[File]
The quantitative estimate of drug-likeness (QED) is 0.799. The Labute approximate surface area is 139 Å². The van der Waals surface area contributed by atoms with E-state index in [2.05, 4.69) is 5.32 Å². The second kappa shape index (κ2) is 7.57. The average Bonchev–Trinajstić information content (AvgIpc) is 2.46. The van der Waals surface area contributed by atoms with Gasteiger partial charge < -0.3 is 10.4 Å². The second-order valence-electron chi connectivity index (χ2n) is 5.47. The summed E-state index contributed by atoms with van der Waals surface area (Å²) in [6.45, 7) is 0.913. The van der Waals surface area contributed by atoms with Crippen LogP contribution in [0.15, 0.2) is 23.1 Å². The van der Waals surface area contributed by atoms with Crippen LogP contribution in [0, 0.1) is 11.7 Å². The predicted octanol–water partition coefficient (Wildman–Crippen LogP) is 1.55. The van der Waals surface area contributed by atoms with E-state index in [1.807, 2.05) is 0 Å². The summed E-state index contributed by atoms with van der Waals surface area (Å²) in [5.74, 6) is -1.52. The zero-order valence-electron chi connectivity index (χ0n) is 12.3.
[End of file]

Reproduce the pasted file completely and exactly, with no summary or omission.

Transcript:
The quantitative estimate of drug-likeness (QED) is 0.799. The Labute approximate surface area is 139 Å². The van der Waals surface area contributed by atoms with E-state index in [2.05, 4.69) is 5.32 Å². The second kappa shape index (κ2) is 7.57. The average Bonchev–Trinajstić information content (AvgIpc) is 2.46. The van der Waals surface area contributed by atoms with Gasteiger partial charge < -0.3 is 10.4 Å². The second-order valence-electron chi connectivity index (χ2n) is 5.47. The summed E-state index contributed by atoms with van der Waals surface area (Å²) in [6.45, 7) is 0.913. The van der Waals surface area contributed by atoms with Crippen LogP contribution in [0.15, 0.2) is 23.1 Å². The van der Waals surface area contributed by atoms with Crippen LogP contribution in [0, 0.1) is 11.7 Å². The predicted octanol–water partition coefficient (Wildman–Crippen LogP) is 1.55. The van der Waals surface area contributed by atoms with E-state index in [1.807, 2.05) is 0 Å². The summed E-state index contributed by atoms with van der Waals surface area (Å²) in [5.74, 6) is -1.52. The zero-order valence-electron chi connectivity index (χ0n) is 12.3.